The floor of the classroom was covered in tiny white feathers after Carson’s sojourn there last week during the cold weather. As I tried to clean, the fluffy feathers caught every wisp of air movement from my broom, sailed past my neatly-swept pile of dirt, and floated down on the other side of the room. I decided to find out why these feathers are so difficult to collect and placed one under the microscope. The branches, or barbs, of these downy feathers are very fine and delicate. Each barb sways independently to make a globe of loose fluff. That’s why birds like Carson have a base layer of thousands of downy feathers to stay warm. When puffed out, she literally has her own down comforter for the winter. The power lies in the air trapped inside the fluff, making dry conditions essential to maintain the insulation; a wet downy feather simply clumps together in a soggy mess.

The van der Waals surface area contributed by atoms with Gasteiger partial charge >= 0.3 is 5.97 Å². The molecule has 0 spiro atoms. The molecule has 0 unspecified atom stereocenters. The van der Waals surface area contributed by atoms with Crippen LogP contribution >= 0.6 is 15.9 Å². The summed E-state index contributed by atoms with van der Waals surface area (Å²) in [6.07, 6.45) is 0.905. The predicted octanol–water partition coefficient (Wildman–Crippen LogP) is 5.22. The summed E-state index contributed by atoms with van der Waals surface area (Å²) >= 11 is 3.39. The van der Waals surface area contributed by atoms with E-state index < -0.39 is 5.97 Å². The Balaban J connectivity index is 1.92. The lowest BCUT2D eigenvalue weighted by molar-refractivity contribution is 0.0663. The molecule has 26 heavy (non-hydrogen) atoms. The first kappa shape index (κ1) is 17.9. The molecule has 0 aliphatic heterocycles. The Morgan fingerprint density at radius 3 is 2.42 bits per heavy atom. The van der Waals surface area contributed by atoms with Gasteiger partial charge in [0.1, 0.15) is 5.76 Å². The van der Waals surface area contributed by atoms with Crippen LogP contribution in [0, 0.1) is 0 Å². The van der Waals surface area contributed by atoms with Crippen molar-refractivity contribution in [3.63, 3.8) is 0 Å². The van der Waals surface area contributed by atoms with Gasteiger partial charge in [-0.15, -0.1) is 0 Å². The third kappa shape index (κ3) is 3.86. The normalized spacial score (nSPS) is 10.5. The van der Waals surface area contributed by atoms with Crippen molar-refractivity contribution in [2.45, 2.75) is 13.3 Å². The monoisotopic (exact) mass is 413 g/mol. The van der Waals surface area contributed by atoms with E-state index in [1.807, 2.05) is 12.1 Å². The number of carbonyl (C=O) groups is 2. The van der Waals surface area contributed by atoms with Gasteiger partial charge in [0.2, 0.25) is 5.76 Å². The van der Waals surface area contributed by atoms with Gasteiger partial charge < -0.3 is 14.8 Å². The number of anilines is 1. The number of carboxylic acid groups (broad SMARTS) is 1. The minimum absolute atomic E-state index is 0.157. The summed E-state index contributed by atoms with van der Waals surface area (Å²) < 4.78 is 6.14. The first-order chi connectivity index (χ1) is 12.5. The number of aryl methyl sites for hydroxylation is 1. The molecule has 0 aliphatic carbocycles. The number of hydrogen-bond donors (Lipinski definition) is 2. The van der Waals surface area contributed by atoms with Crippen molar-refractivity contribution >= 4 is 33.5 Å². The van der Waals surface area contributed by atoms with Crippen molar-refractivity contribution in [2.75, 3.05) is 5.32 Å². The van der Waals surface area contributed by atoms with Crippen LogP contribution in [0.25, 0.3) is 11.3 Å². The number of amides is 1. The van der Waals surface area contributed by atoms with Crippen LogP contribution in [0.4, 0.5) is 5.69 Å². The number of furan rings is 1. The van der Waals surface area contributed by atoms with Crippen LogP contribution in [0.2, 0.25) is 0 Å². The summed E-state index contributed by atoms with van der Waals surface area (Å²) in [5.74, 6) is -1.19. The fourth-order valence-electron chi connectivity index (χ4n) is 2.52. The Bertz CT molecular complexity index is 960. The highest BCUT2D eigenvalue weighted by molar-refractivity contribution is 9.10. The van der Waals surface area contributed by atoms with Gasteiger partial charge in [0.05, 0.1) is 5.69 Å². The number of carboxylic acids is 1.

To protect this warm, fluffy layer, she has an outer layer of contour feathers. These body feathers are highly structured with each barb hooking tightly to its neighbor like Velcro. The interlocking barbs create a strong and waterproof layer. While Carson needs her insulation dry now that she is back outside, I find that sweeping the classroom can be made a bit easier by misting those pesky downy feathers to subdue their airborne tendencies.